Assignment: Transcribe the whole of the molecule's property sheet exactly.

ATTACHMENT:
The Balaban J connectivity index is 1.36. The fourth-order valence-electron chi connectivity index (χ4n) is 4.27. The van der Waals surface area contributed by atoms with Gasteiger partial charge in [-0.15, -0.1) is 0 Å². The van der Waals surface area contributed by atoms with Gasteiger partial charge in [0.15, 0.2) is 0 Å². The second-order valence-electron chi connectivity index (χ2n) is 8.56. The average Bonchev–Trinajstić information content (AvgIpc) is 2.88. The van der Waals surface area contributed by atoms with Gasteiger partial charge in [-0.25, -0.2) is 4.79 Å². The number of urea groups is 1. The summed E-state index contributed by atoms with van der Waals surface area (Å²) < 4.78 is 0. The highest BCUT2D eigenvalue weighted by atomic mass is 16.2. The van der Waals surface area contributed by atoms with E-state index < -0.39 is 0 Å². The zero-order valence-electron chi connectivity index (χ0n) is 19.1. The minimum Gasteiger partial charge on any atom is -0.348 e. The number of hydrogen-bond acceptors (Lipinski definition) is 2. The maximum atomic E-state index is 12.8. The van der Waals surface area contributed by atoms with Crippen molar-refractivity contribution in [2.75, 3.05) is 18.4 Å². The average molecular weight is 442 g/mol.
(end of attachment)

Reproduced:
The Balaban J connectivity index is 1.36. The fourth-order valence-electron chi connectivity index (χ4n) is 4.27. The van der Waals surface area contributed by atoms with Gasteiger partial charge in [-0.15, -0.1) is 0 Å². The van der Waals surface area contributed by atoms with Gasteiger partial charge in [0.15, 0.2) is 0 Å². The second-order valence-electron chi connectivity index (χ2n) is 8.56. The average Bonchev–Trinajstić information content (AvgIpc) is 2.88. The van der Waals surface area contributed by atoms with Gasteiger partial charge in [-0.25, -0.2) is 4.79 Å². The number of urea groups is 1. The summed E-state index contributed by atoms with van der Waals surface area (Å²) < 4.78 is 0. The highest BCUT2D eigenvalue weighted by atomic mass is 16.2. The van der Waals surface area contributed by atoms with E-state index < -0.39 is 0 Å². The zero-order valence-electron chi connectivity index (χ0n) is 19.1. The minimum Gasteiger partial charge on any atom is -0.348 e. The number of hydrogen-bond acceptors (Lipinski definition) is 2. The maximum atomic E-state index is 12.8. The van der Waals surface area contributed by atoms with Crippen molar-refractivity contribution in [2.75, 3.05) is 18.4 Å². The average molecular weight is 442 g/mol.